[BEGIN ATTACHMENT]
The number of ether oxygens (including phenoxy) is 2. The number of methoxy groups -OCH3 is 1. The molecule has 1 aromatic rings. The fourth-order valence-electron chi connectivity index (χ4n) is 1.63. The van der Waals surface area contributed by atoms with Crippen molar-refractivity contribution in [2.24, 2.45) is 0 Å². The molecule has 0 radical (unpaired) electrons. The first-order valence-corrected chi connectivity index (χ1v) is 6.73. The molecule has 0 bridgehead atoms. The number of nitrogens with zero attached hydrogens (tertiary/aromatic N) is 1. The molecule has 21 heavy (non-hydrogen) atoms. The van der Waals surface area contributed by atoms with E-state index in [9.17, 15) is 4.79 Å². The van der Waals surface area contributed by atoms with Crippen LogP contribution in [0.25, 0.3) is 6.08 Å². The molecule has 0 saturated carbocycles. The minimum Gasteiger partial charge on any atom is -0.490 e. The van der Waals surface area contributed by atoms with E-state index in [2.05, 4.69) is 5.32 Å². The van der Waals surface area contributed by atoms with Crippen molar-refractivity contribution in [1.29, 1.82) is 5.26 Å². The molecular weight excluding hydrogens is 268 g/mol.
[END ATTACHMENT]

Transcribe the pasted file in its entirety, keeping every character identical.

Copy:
The number of ether oxygens (including phenoxy) is 2. The number of methoxy groups -OCH3 is 1. The molecule has 1 aromatic rings. The fourth-order valence-electron chi connectivity index (χ4n) is 1.63. The van der Waals surface area contributed by atoms with Crippen molar-refractivity contribution in [2.24, 2.45) is 0 Å². The molecule has 0 radical (unpaired) electrons. The first-order valence-corrected chi connectivity index (χ1v) is 6.73. The molecule has 0 bridgehead atoms. The number of nitrogens with zero attached hydrogens (tertiary/aromatic N) is 1. The molecule has 21 heavy (non-hydrogen) atoms. The van der Waals surface area contributed by atoms with E-state index in [9.17, 15) is 4.79 Å². The van der Waals surface area contributed by atoms with Crippen LogP contribution in [0.25, 0.3) is 6.08 Å². The molecule has 0 saturated carbocycles. The minimum Gasteiger partial charge on any atom is -0.490 e. The van der Waals surface area contributed by atoms with E-state index in [2.05, 4.69) is 5.32 Å². The van der Waals surface area contributed by atoms with Crippen molar-refractivity contribution in [1.29, 1.82) is 5.26 Å². The molecular weight excluding hydrogens is 268 g/mol.